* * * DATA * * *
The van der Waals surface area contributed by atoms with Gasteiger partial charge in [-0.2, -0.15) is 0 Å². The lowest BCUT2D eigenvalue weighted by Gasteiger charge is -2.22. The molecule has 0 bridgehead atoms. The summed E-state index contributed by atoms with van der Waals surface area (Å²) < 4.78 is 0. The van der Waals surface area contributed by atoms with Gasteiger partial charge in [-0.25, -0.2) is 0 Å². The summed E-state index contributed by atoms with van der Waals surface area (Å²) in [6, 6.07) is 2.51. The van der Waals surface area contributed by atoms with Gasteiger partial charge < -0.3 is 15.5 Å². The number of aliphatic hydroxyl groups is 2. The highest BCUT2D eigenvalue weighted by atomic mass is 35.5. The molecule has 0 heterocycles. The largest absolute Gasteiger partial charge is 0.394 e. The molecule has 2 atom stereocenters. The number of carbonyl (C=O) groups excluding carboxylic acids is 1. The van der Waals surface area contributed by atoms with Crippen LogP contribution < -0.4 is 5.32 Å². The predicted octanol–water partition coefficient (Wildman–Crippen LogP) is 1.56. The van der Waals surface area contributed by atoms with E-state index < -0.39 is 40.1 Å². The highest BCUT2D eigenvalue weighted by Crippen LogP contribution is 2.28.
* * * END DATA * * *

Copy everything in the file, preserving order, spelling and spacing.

The van der Waals surface area contributed by atoms with Gasteiger partial charge in [-0.2, -0.15) is 0 Å². The lowest BCUT2D eigenvalue weighted by Gasteiger charge is -2.22. The molecule has 0 bridgehead atoms. The summed E-state index contributed by atoms with van der Waals surface area (Å²) < 4.78 is 0. The van der Waals surface area contributed by atoms with Gasteiger partial charge in [-0.25, -0.2) is 0 Å². The summed E-state index contributed by atoms with van der Waals surface area (Å²) in [6, 6.07) is 2.51. The van der Waals surface area contributed by atoms with Gasteiger partial charge < -0.3 is 15.5 Å². The number of aliphatic hydroxyl groups is 2. The highest BCUT2D eigenvalue weighted by atomic mass is 35.5. The molecule has 0 heterocycles. The largest absolute Gasteiger partial charge is 0.394 e. The molecule has 2 atom stereocenters. The number of carbonyl (C=O) groups excluding carboxylic acids is 1. The van der Waals surface area contributed by atoms with Crippen LogP contribution < -0.4 is 5.32 Å². The predicted octanol–water partition coefficient (Wildman–Crippen LogP) is 1.56. The van der Waals surface area contributed by atoms with E-state index < -0.39 is 40.1 Å². The highest BCUT2D eigenvalue weighted by Crippen LogP contribution is 2.28.